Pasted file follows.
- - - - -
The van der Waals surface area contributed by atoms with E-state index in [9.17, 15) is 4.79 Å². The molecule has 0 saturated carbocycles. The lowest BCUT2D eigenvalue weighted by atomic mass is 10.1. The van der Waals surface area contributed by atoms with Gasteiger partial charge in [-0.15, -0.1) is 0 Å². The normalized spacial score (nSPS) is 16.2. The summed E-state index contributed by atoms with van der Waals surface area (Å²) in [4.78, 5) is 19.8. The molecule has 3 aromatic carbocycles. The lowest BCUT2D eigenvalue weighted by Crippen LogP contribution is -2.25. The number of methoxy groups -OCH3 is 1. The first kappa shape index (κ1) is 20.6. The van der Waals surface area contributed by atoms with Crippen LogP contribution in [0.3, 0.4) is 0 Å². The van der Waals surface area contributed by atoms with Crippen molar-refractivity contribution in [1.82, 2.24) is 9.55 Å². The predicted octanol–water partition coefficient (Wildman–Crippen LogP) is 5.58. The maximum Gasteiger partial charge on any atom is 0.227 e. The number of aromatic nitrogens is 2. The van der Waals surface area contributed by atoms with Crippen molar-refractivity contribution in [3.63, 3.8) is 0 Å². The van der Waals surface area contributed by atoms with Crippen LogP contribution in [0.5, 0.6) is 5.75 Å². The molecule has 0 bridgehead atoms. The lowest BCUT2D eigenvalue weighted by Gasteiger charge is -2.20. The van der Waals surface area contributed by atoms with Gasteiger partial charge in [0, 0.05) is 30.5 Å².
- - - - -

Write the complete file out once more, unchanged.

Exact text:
The van der Waals surface area contributed by atoms with E-state index in [9.17, 15) is 4.79 Å². The molecule has 0 saturated carbocycles. The lowest BCUT2D eigenvalue weighted by atomic mass is 10.1. The van der Waals surface area contributed by atoms with Gasteiger partial charge in [-0.15, -0.1) is 0 Å². The normalized spacial score (nSPS) is 16.2. The summed E-state index contributed by atoms with van der Waals surface area (Å²) in [4.78, 5) is 19.8. The molecule has 3 aromatic carbocycles. The lowest BCUT2D eigenvalue weighted by Crippen LogP contribution is -2.25. The number of methoxy groups -OCH3 is 1. The first kappa shape index (κ1) is 20.6. The van der Waals surface area contributed by atoms with Crippen LogP contribution in [0.3, 0.4) is 0 Å². The van der Waals surface area contributed by atoms with Crippen molar-refractivity contribution in [1.82, 2.24) is 9.55 Å². The predicted octanol–water partition coefficient (Wildman–Crippen LogP) is 5.58. The maximum Gasteiger partial charge on any atom is 0.227 e. The number of aromatic nitrogens is 2. The van der Waals surface area contributed by atoms with Crippen molar-refractivity contribution in [3.63, 3.8) is 0 Å². The van der Waals surface area contributed by atoms with Crippen LogP contribution in [0.5, 0.6) is 5.75 Å². The molecule has 0 bridgehead atoms. The lowest BCUT2D eigenvalue weighted by Gasteiger charge is -2.20. The van der Waals surface area contributed by atoms with Gasteiger partial charge in [0, 0.05) is 30.5 Å².